World trade and investment law is in crisis: new and progressive ideas are needed.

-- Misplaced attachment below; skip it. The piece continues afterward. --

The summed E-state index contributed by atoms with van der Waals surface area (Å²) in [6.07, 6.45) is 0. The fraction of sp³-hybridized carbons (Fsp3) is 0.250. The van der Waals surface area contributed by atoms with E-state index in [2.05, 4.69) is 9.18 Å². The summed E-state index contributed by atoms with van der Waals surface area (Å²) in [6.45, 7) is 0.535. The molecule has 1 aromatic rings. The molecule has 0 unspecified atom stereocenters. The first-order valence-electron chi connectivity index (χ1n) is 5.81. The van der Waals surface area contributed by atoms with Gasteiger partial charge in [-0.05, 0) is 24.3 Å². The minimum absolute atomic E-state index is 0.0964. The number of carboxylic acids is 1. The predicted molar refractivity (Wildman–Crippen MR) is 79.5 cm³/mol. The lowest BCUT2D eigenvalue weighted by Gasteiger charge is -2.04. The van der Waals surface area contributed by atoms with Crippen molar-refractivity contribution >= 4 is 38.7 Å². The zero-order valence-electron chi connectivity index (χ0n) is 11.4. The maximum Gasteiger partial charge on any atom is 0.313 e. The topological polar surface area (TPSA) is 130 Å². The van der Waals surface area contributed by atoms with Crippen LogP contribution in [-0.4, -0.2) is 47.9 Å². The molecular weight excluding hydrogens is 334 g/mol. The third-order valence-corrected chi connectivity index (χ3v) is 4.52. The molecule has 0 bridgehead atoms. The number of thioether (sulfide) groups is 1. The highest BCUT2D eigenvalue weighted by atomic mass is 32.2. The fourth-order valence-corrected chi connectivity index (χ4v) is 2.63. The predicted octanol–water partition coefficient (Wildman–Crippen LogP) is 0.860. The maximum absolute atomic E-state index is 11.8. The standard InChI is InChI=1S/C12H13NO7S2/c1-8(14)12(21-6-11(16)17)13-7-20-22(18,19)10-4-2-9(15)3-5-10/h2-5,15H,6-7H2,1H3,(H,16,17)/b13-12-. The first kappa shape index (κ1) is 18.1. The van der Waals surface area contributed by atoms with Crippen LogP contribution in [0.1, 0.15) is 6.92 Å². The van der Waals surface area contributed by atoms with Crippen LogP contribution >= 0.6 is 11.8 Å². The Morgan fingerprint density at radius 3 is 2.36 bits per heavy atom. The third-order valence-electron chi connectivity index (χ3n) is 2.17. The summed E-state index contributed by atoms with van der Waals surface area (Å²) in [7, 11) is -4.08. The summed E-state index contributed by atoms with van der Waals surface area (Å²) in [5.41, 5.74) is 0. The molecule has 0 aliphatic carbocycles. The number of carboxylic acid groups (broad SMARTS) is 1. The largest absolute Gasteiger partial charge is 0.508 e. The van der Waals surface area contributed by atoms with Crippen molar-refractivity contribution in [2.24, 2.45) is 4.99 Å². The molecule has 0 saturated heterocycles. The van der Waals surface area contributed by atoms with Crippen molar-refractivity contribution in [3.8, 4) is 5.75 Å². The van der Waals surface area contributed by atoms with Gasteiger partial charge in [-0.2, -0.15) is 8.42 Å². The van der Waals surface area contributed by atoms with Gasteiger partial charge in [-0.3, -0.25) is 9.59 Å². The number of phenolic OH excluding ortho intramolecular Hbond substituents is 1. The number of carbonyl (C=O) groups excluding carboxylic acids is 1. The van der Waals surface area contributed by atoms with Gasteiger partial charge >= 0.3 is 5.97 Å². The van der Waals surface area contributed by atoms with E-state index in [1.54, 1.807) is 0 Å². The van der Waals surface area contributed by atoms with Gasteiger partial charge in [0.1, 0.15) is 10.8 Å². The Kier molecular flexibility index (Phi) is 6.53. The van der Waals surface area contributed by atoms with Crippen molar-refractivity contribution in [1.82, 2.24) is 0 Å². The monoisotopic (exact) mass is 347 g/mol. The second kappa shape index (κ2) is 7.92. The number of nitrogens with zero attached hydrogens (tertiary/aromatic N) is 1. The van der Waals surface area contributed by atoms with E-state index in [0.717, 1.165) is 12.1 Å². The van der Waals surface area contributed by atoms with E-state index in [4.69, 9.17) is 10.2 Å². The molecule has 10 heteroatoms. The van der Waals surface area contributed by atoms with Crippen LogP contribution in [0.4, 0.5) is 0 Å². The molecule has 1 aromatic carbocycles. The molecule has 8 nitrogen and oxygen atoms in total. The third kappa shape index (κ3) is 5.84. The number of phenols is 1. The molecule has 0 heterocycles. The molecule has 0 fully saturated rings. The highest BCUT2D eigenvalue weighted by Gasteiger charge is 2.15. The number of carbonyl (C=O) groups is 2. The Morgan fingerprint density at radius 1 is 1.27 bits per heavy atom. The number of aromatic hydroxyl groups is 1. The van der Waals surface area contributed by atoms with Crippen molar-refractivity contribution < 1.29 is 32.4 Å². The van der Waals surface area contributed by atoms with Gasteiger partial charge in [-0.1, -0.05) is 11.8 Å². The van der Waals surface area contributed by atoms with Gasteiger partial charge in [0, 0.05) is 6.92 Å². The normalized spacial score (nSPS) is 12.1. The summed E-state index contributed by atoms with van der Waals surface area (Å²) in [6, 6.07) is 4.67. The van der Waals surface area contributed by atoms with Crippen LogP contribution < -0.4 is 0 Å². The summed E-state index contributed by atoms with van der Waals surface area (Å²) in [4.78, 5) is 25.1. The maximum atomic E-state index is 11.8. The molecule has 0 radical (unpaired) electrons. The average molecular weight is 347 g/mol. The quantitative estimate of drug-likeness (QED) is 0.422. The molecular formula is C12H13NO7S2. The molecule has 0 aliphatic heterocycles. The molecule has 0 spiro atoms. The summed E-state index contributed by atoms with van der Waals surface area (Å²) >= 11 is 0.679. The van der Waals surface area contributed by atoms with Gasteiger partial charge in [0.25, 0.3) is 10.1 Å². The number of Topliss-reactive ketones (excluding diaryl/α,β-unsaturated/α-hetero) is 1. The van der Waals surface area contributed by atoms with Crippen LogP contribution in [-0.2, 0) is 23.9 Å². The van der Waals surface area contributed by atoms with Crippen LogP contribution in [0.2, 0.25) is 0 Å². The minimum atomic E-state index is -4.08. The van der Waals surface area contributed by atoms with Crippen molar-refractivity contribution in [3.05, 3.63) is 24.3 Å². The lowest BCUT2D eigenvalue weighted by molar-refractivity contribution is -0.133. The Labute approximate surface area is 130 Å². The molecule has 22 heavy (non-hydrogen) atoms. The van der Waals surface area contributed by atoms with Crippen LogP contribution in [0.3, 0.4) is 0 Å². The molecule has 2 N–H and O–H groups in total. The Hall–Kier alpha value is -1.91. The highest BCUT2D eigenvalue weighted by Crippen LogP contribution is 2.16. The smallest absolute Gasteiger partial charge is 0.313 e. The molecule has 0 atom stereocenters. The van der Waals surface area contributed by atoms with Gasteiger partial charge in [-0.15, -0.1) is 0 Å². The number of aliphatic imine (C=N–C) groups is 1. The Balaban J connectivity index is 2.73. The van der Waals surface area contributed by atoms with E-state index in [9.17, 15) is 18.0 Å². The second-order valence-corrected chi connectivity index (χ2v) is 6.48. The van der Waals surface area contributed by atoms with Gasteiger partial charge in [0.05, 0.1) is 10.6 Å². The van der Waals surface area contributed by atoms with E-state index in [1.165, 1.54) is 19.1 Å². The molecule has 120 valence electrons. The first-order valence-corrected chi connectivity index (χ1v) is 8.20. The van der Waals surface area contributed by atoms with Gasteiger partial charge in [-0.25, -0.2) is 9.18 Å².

Rules that facilitated globalization and supported global economic growth are being challenged. A system of global governance that once seemed secure is now at risk as the US ignores the rules while developing countries struggle to escape restrictions. Some want to tear global institutions and agreements down while others try desperately to maintain the status quo. Rejecting both options, a group of trade and investment law experts from 10 countries, South and North, have joined hands to propose ideas for a new world trade and investment law that would maintain global growth while distributing costs and benefits more fairly. Paying special attention to those who have suffered from trade dislocation and to restrictions that have hampered innovative growth strategies in developing countries, they outline a progressive trade and investment law agenda in ‘World Trade and Investment Law Reimagined’ that includes new ways to link trade with protection for labour; measures to ensure that gains from trade are used to offset losses; new rules that can protect foreign investments without hamstringing developing governments or harming local communities; innovative procedures to allow developing countries the freedom to try innovative growth strategies; and methods to cope with new products.